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Work Exposures to HIV, Hepatitis B and Hepatitis C Still Rising

A report launched by Public Health England (PHE) warns that healthcare workers continue to be at risk of exposure to bloodborne viruses through occupational sharps injuries, despite the fact that safety-engineered devices to prevent these injuries are now available.

 

SPL injection

Occupational exposures to a bloodborne virus (BBV) that were reported to Public Health England increased among healthcare workers from 373 in 2004 to 496 in 2013. Over this ten year period, approximately 30% of exposures involved a source patient infected with HIV; 54% involved hepatitis C (HCV), and 9%, hepatitis B (HBV). Of these exposures 81% were sustained by doctors, nurses and healthcare assistants and 65% occurred during clinical procedures. 71% of exposures involved a percutaneous needlestick injury, the majority of which were sharps injuries involving a hollow-bore needle.

The report, presented at the 5th Prevention of Occupational Infections, Treatment and Reporting Strategies (POINTERS) Conference in Cardiff City Hall, comes after the EU Sharps Directive in 2010 and the UK Sharps Regulations in 2013, which state that safe working conditions must be created for healthcare workers to help reduce the risk of sharps injury. ‘Safe working conditions’ can range from working hours that reduce tiredness among healthcare workers, to the provision of safety devices to reduce the risk of a needlestick injury before, during or after use, and appropriate training to staff performing clinical procedures.

Between 2004 and 2013, 9 healthcare workers were infected with HCV following occupational exposure in England, Wales and Northern Ireland. 8 of the 9 healthcare workers received antiviral therapy, of whom 7 are known to have achieved viral clearance.

The report also finds that HBV immunisation programmes across England, Wales and Northern Ireland are effectively protecting healthcare workers from HBV infection, with no new cases reported. Furthermore, 97% of healthcare workers exposed to HIV who commenced post-exposure prophylaxis (PEP) did so within 72 hours of exposure, and no HIV infections to healthcare workers have been reported.

“It is a disappointment that we still continue to see injuries to healthcare workers occurring after the procedure, in the period prior to and during disposal,” said Dr Fortune Ncube, Head of the BBV Department at PHE. “These injuries are entirely preventable.”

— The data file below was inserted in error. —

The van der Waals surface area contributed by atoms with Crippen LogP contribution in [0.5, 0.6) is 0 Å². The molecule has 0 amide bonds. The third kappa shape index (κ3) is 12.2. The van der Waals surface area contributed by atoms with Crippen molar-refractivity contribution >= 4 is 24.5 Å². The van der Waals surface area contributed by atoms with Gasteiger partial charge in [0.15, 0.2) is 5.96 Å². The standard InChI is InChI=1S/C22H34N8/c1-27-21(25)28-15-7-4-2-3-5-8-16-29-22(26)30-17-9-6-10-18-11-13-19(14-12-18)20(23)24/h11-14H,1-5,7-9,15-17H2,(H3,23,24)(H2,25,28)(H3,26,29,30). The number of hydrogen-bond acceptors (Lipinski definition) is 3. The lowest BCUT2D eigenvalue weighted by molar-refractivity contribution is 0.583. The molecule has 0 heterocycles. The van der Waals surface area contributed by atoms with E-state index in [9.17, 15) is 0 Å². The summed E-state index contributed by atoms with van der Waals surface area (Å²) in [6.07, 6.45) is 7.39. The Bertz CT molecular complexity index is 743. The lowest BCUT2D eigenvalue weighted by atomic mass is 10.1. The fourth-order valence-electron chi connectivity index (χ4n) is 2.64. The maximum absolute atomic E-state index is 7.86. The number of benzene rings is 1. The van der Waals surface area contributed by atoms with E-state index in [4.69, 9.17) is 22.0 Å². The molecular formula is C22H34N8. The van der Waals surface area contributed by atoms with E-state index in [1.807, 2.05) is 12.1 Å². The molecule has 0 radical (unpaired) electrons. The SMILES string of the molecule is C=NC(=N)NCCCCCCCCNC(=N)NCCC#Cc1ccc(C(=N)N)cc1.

“Despite this, we are encouraged that there have been no new HIV infections in healthcare workers and that the immunisation programme for HBV is effective in preventing HBV infections in healthcare workers. We want to remind all healthcare employers to comply with the regulations regarding safer working conditions and to provide safety devices to healthcare workers in an effort to reduce sharps injuries and protect them from infection.”

“Safety-engineered devices are not fool proof. Unless they are used correctly, these devices will not be effective or prevent sharps injuries. It is vital that healthcare providers train new and existing staff in their correct use,” said Jill Holmes, Infection Prevention Control Nurse Specialist and Infection Control Society representative on the Safer Needles Network.

“It is also essential for all staff to remember the importance of basic sharps safety, such as never, ever re-sheathing a used needle, always taking the sharps bin to the point of use, and never filling above the fill line. Safe use and handling of sharps must be embedded into everyday practice."

 

Source: Public Health England

 

 

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The Operating Theatre Journal, OTJ, is published monthly and distributed to every hospital operating theatre department in the UK. The distribution includes both the National Health Service and the Private Sector.

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